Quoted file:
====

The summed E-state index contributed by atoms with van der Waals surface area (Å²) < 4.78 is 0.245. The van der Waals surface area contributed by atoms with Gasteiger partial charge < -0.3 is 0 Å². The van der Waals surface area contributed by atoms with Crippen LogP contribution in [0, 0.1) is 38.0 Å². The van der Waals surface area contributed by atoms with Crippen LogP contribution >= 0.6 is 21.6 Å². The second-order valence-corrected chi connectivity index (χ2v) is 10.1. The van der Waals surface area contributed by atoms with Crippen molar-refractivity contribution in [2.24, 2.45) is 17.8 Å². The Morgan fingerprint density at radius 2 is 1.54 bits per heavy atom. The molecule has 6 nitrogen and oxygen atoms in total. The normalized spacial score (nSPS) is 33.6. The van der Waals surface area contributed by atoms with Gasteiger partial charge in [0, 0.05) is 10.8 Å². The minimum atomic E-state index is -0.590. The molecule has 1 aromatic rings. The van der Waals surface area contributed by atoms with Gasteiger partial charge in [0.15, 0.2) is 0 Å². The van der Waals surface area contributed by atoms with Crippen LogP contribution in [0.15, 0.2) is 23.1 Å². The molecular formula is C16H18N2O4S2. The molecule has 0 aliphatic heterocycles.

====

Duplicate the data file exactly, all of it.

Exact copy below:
The summed E-state index contributed by atoms with van der Waals surface area (Å²) < 4.78 is 0.245. The van der Waals surface area contributed by atoms with Gasteiger partial charge < -0.3 is 0 Å². The van der Waals surface area contributed by atoms with Crippen LogP contribution in [0, 0.1) is 38.0 Å². The van der Waals surface area contributed by atoms with Crippen LogP contribution >= 0.6 is 21.6 Å². The second-order valence-corrected chi connectivity index (χ2v) is 10.1. The van der Waals surface area contributed by atoms with Crippen molar-refractivity contribution in [2.24, 2.45) is 17.8 Å². The Morgan fingerprint density at radius 2 is 1.54 bits per heavy atom. The molecule has 6 nitrogen and oxygen atoms in total. The normalized spacial score (nSPS) is 33.6. The van der Waals surface area contributed by atoms with Gasteiger partial charge in [0, 0.05) is 10.8 Å². The minimum atomic E-state index is -0.590. The molecule has 1 aromatic rings. The van der Waals surface area contributed by atoms with Gasteiger partial charge in [0.15, 0.2) is 0 Å². The van der Waals surface area contributed by atoms with Crippen LogP contribution in [0.15, 0.2) is 23.1 Å². The molecular formula is C16H18N2O4S2. The molecule has 0 aliphatic heterocycles.